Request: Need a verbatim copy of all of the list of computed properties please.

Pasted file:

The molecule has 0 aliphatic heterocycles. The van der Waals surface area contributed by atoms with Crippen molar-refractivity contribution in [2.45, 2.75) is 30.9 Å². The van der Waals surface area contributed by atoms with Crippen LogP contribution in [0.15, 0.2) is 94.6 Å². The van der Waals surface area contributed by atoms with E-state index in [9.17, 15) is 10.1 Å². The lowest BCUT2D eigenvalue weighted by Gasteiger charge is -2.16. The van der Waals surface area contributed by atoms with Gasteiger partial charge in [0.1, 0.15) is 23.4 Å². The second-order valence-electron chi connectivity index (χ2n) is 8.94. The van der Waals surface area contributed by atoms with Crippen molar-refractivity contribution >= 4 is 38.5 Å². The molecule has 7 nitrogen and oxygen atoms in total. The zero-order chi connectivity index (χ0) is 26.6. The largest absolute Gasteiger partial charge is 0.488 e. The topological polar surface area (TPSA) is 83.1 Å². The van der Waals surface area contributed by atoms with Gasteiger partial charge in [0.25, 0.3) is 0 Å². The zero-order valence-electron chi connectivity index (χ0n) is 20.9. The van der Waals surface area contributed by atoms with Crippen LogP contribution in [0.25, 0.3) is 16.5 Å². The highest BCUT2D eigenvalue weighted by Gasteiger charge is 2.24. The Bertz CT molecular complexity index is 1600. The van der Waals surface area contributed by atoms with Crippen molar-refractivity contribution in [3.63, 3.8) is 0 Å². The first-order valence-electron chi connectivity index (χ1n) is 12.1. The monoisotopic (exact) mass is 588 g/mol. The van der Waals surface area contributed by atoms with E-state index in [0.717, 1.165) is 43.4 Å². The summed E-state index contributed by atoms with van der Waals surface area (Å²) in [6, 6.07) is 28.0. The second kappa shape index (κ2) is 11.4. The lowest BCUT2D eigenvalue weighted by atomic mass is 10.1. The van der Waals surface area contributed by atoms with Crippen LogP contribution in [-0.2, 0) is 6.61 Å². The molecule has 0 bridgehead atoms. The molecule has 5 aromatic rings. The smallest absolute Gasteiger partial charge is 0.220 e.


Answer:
The molecule has 0 aliphatic heterocycles. The van der Waals surface area contributed by atoms with Crippen molar-refractivity contribution in [2.45, 2.75) is 30.9 Å². The van der Waals surface area contributed by atoms with Crippen LogP contribution in [0.15, 0.2) is 94.6 Å². The van der Waals surface area contributed by atoms with E-state index in [9.17, 15) is 10.1 Å². The lowest BCUT2D eigenvalue weighted by Gasteiger charge is -2.16. The van der Waals surface area contributed by atoms with Gasteiger partial charge in [0.1, 0.15) is 23.4 Å². The second-order valence-electron chi connectivity index (χ2n) is 8.94. The van der Waals surface area contributed by atoms with Crippen molar-refractivity contribution >= 4 is 38.5 Å². The molecule has 7 nitrogen and oxygen atoms in total. The zero-order chi connectivity index (χ0) is 26.6. The largest absolute Gasteiger partial charge is 0.488 e. The topological polar surface area (TPSA) is 83.1 Å². The van der Waals surface area contributed by atoms with Gasteiger partial charge in [0.25, 0.3) is 0 Å². The zero-order valence-electron chi connectivity index (χ0n) is 20.9. The van der Waals surface area contributed by atoms with Crippen LogP contribution in [0.25, 0.3) is 16.5 Å². The highest BCUT2D eigenvalue weighted by Gasteiger charge is 2.24. The Bertz CT molecular complexity index is 1600. The van der Waals surface area contributed by atoms with Crippen molar-refractivity contribution in [3.63, 3.8) is 0 Å². The first-order valence-electron chi connectivity index (χ1n) is 12.1. The monoisotopic (exact) mass is 588 g/mol. The van der Waals surface area contributed by atoms with E-state index in [0.717, 1.165) is 43.4 Å². The summed E-state index contributed by atoms with van der Waals surface area (Å²) in [6, 6.07) is 28.0. The second kappa shape index (κ2) is 11.4. The lowest BCUT2D eigenvalue weighted by atomic mass is 10.1. The van der Waals surface area contributed by atoms with Crippen LogP contribution in [-0.2, 0) is 6.61 Å². The molecule has 0 bridgehead atoms. The molecule has 5 aromatic rings. The smallest absolute Gasteiger partial charge is 0.220 e.